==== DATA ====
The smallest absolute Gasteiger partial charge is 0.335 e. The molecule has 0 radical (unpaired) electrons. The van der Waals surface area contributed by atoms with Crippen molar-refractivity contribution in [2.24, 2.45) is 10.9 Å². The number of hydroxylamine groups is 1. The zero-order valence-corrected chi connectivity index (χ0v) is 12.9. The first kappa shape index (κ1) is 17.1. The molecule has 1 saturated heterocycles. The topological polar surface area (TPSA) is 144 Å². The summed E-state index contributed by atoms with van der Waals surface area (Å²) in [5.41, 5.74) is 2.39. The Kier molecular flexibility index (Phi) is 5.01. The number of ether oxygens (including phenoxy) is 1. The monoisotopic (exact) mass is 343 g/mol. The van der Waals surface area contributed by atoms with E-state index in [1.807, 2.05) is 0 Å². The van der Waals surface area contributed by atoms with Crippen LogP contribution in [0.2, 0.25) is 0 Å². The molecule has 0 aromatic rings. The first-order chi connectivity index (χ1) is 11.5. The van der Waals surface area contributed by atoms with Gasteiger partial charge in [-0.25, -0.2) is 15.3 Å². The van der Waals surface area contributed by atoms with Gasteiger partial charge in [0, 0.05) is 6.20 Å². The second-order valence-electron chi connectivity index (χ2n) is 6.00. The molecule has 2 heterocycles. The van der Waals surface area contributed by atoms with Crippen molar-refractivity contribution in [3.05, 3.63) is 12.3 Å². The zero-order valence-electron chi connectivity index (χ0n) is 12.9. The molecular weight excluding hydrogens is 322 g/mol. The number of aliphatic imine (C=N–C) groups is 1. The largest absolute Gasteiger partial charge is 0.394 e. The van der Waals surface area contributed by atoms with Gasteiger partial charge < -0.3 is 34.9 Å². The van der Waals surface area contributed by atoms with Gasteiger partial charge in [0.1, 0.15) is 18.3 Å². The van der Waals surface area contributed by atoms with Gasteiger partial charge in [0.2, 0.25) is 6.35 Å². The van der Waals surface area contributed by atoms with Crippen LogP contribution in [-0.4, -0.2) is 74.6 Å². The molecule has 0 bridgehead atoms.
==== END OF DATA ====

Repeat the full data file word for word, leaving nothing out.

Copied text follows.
The smallest absolute Gasteiger partial charge is 0.335 e. The molecule has 0 radical (unpaired) electrons. The van der Waals surface area contributed by atoms with Crippen molar-refractivity contribution in [2.24, 2.45) is 10.9 Å². The number of hydroxylamine groups is 1. The zero-order valence-corrected chi connectivity index (χ0v) is 12.9. The first kappa shape index (κ1) is 17.1. The molecule has 1 saturated heterocycles. The topological polar surface area (TPSA) is 144 Å². The summed E-state index contributed by atoms with van der Waals surface area (Å²) in [5.41, 5.74) is 2.39. The Kier molecular flexibility index (Phi) is 5.01. The number of ether oxygens (including phenoxy) is 1. The monoisotopic (exact) mass is 343 g/mol. The van der Waals surface area contributed by atoms with E-state index in [1.807, 2.05) is 0 Å². The van der Waals surface area contributed by atoms with Crippen LogP contribution in [0.2, 0.25) is 0 Å². The molecule has 0 aromatic rings. The first-order chi connectivity index (χ1) is 11.5. The van der Waals surface area contributed by atoms with Gasteiger partial charge in [-0.25, -0.2) is 15.3 Å². The van der Waals surface area contributed by atoms with Gasteiger partial charge in [0, 0.05) is 6.20 Å². The second-order valence-electron chi connectivity index (χ2n) is 6.00. The molecule has 2 heterocycles. The van der Waals surface area contributed by atoms with Crippen molar-refractivity contribution in [3.05, 3.63) is 12.3 Å². The zero-order valence-electron chi connectivity index (χ0n) is 12.9. The molecular weight excluding hydrogens is 322 g/mol. The number of aliphatic imine (C=N–C) groups is 1. The largest absolute Gasteiger partial charge is 0.394 e. The van der Waals surface area contributed by atoms with Gasteiger partial charge < -0.3 is 34.9 Å². The van der Waals surface area contributed by atoms with Gasteiger partial charge in [0.1, 0.15) is 18.3 Å². The van der Waals surface area contributed by atoms with Gasteiger partial charge in [0.2, 0.25) is 6.35 Å². The van der Waals surface area contributed by atoms with Crippen LogP contribution in [-0.4, -0.2) is 74.6 Å². The molecule has 0 bridgehead atoms.